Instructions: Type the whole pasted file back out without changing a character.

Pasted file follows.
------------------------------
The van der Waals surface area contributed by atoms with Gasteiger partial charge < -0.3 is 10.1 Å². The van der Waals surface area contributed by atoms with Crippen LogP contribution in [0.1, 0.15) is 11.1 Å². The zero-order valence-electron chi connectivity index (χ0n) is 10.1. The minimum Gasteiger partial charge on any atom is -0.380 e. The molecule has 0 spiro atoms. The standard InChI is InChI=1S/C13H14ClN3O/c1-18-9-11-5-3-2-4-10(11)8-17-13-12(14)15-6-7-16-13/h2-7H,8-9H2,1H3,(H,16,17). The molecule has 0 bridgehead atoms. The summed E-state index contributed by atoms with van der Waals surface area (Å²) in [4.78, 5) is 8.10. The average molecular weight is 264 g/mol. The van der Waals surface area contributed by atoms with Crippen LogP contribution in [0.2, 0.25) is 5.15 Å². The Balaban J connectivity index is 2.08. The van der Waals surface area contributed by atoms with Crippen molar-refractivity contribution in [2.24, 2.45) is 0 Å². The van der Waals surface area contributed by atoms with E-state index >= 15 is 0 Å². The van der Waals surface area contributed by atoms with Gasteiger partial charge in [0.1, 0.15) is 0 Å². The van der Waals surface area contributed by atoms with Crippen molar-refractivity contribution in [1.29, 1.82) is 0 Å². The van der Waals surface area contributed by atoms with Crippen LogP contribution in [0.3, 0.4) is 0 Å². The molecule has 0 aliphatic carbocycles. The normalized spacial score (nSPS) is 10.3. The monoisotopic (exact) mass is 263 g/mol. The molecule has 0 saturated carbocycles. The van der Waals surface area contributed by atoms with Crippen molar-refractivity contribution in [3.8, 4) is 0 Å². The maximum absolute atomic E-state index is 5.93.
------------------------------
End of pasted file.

The van der Waals surface area contributed by atoms with Gasteiger partial charge < -0.3 is 10.1 Å². The van der Waals surface area contributed by atoms with Crippen LogP contribution in [0.1, 0.15) is 11.1 Å². The zero-order valence-electron chi connectivity index (χ0n) is 10.1. The minimum Gasteiger partial charge on any atom is -0.380 e. The molecule has 0 spiro atoms. The standard InChI is InChI=1S/C13H14ClN3O/c1-18-9-11-5-3-2-4-10(11)8-17-13-12(14)15-6-7-16-13/h2-7H,8-9H2,1H3,(H,16,17). The molecule has 0 bridgehead atoms. The summed E-state index contributed by atoms with van der Waals surface area (Å²) in [4.78, 5) is 8.10. The average molecular weight is 264 g/mol. The van der Waals surface area contributed by atoms with Crippen LogP contribution in [0.2, 0.25) is 5.15 Å². The Balaban J connectivity index is 2.08. The van der Waals surface area contributed by atoms with Crippen molar-refractivity contribution in [2.24, 2.45) is 0 Å². The van der Waals surface area contributed by atoms with E-state index >= 15 is 0 Å². The van der Waals surface area contributed by atoms with Gasteiger partial charge in [0.1, 0.15) is 0 Å². The van der Waals surface area contributed by atoms with Crippen molar-refractivity contribution in [1.29, 1.82) is 0 Å². The van der Waals surface area contributed by atoms with Crippen LogP contribution in [0.3, 0.4) is 0 Å². The molecule has 0 aliphatic carbocycles. The normalized spacial score (nSPS) is 10.3. The monoisotopic (exact) mass is 263 g/mol. The molecule has 0 saturated carbocycles. The van der Waals surface area contributed by atoms with Crippen molar-refractivity contribution in [3.8, 4) is 0 Å². The maximum absolute atomic E-state index is 5.93.